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The External Costs Of Fossil Fuels Are Large

daniel weissThe following is the testimony of Daniel J. Weiss before the House Oversight Subcommittee on Energy Policy, Health Care, and Entitlements (PDF), reposted from the Center for American Progress Action Fund:

Chairman Lankford, Ranking Member Speier, and members of the Subcommittee, thank you for the opportunity to testify on “The Effects of Rising Energy Costs on American Families and Employers.”

When considering energy prices, there are three primary considerations.

  1. Fossil fuel prices do not include the costs of their side effects such as air pollution and the associated health care costs for premature deaths or asthma attacks.
  2. The Obama administration has adopted important policies to reduce energy costs for middle- and lower-income families.
  3. Expanding domestic oil production in protected lands and waters will not lower gasoline prices, but high gasoline prices yield high oil company profits for companies receiving huge tax breaks.

Fossil fuel-generated energy has real external costs

  • When assessing the effects on rising energy costs, it is essential that this evaluation also include their external costs—and who pays them. This includes the following expenses:
  • Mercury and toxic pollution from power plants threaten children, senior citizens, and the infirm with brain impairment or respiratory illnesses. Reducing these pollutants will return $3 to $9 in health benefits for every $1 in cleanup costs.
  • Coal-fired power plants produce one-third of all the climate pollution in the United States.
  • Climate change has real costs to our economy. The National Journal, for instance, reported that the drought will reduce Mississippi River barge traffic, resulting in “losses of about $7 billion through the end of January, according to the barging industry.”
  • The National Oceanic and Atmospheric Administration reported that in 2011 to 2012 there were 25 floods, droughts, storms, heat waves, and wildfires that each caused at least $1 billion in damages. Together, these severe events caused 1,100 fatalities and up to $188 billion in total damages.
  • Pollution reductions internalize some of these costs of pollution so that they are paid for by the fuel users rather than by everyone.

The Obama administration has adopted important policies to reduce energy costs

  • Doubling the fuel economy of passenger vehicles will reduce gasoline purchases by $8,000 over the life of a 2025 car. It will be like getting $1 off the price of a gallon of gasoline.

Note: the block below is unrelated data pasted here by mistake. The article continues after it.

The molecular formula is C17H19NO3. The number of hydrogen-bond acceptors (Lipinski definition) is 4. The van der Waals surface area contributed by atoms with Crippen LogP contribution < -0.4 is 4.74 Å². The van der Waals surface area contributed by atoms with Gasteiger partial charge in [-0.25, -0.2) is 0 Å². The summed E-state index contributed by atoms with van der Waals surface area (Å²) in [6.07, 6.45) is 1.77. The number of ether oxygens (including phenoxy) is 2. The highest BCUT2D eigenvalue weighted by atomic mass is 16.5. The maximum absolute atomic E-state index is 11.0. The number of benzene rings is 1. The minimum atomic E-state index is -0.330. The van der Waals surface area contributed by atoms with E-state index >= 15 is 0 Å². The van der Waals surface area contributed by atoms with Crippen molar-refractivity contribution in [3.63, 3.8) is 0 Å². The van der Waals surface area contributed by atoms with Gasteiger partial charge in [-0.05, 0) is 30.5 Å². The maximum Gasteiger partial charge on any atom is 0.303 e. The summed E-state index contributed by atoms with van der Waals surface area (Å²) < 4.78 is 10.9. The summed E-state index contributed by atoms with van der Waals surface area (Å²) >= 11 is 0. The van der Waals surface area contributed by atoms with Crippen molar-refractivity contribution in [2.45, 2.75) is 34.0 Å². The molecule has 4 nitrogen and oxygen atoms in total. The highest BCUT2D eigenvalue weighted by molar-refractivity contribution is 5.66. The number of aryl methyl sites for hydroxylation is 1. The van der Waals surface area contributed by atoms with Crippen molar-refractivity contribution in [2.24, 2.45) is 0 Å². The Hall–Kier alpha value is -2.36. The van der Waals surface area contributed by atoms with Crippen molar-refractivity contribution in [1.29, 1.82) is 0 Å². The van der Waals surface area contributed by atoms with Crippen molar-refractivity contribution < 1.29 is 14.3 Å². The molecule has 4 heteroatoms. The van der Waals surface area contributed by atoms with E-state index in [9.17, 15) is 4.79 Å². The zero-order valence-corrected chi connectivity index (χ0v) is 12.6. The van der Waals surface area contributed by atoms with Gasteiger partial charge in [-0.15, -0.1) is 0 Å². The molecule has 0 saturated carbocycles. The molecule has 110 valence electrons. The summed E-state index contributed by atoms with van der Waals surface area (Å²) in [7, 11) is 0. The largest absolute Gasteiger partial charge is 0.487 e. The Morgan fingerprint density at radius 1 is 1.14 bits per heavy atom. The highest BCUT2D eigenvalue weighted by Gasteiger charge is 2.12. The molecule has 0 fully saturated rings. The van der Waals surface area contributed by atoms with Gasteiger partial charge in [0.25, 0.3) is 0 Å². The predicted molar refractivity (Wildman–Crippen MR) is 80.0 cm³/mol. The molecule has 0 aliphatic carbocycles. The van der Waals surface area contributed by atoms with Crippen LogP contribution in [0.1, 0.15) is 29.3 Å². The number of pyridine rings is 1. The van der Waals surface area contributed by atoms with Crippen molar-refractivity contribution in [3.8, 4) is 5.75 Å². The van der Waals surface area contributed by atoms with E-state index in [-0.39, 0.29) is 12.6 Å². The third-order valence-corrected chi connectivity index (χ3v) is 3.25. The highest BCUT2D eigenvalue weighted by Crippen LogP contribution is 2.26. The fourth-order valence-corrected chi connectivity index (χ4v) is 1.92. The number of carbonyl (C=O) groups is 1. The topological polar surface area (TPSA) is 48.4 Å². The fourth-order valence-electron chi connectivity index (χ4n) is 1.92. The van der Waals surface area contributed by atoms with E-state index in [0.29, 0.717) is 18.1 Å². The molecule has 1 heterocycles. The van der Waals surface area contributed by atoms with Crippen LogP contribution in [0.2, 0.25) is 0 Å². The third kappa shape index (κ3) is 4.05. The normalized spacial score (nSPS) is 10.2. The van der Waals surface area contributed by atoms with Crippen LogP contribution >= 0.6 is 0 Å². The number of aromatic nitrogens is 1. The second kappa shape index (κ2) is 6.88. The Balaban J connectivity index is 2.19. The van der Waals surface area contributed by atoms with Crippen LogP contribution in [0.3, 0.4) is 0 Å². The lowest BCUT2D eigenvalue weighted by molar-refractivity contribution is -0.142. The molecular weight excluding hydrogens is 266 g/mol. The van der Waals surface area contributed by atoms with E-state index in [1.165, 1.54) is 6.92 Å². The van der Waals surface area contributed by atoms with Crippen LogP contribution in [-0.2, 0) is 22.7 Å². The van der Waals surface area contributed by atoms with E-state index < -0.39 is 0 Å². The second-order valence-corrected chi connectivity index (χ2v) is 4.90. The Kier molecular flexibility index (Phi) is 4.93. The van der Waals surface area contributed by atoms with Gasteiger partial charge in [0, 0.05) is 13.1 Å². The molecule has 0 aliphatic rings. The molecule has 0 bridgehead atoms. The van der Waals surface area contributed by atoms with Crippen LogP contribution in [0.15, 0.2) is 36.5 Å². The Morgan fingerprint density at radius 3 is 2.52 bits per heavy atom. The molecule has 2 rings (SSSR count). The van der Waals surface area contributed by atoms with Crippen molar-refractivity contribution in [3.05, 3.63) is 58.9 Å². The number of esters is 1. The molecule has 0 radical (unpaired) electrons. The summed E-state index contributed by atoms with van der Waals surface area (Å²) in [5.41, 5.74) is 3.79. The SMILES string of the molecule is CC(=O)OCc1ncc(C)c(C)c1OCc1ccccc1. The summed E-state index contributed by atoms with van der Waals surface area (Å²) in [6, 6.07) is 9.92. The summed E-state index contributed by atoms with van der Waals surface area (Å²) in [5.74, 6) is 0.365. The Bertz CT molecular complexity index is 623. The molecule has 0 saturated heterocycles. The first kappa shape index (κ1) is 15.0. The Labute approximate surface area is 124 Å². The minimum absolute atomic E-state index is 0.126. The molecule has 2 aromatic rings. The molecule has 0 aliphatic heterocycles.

• The Department of Energy set efficiency standards for nearly 40 different appliances that together will “save consumers nearly $350 billion on their energy bills through 2030.”
  • The Weatherization Assistance Program weatherized its 1 millionth home in 2012. The Department of Energy estimates that this saves “a family up to $400 a year on heating and cooling costs.”
  • I agree with Mr. Trisko that those concerned about the impact of energy prices on lower-income households should restore the recent funding cuts in the Weatherization and Low Income Home Energy Assistance Programs. Eliminating special tax breaks for the big five oil companies would provide $2.4 billion annually to offset them.

Expanding domestic oil production into protected lands and waters will not lower gasoline prices, even though the United States is already producing the most oil in 15 years

  • Oil prices are set on a world market not really affected by domestic production. Two-thirds of the gasoline price is based on the oil price. Therefore, higher U.S. oil production has little effect on gasoline prices here.
  • The U.S. Energy Information Administration reports that federal lands and waters produced 2 billion barrels of oil from 2009 to 2011, and only 1.8 million barrels from 2006 to 2008—13 percent more.
  • The Associated Press tested whether more U.S. drilling would lower gasoline prices. After analyzing 36 years of monthly U.S. oil-production and gasoline-price data, the Associated Press found “no statistical correlation between how much oil comes out of U.S. wells and the price at the pump.”
  • High oil and gasoline prices do benefit the big five oil companies: BP, Chevron, ConocoPhillips, ExxonMobil, and Shell. They made a combined profit of $255 billion in the last two years—an average of $1,000 in profit for each vehicle on the road.
  • Yet these big oil companies retain their special tax breaks, which annually are worth $2.4 billion, according to the Congressional Joint Committee on Taxation.

Conclusion

To protect American families and businesses from high energy prices, we must:

  • Reduce the pollution caused by fossil fuel use
  • Continue to improve efficiency of vehicles, appliances, and buildings
  • Fully fund the Weatherization and Liheap programs
  • Eliminate unnecessary tax breaks for the big five oil companies, which are already swimming in profits

Daniel J. Weiss is a Senior Fellow and Director of Climate Strategy at the Center for American Progress Action Fund.

 
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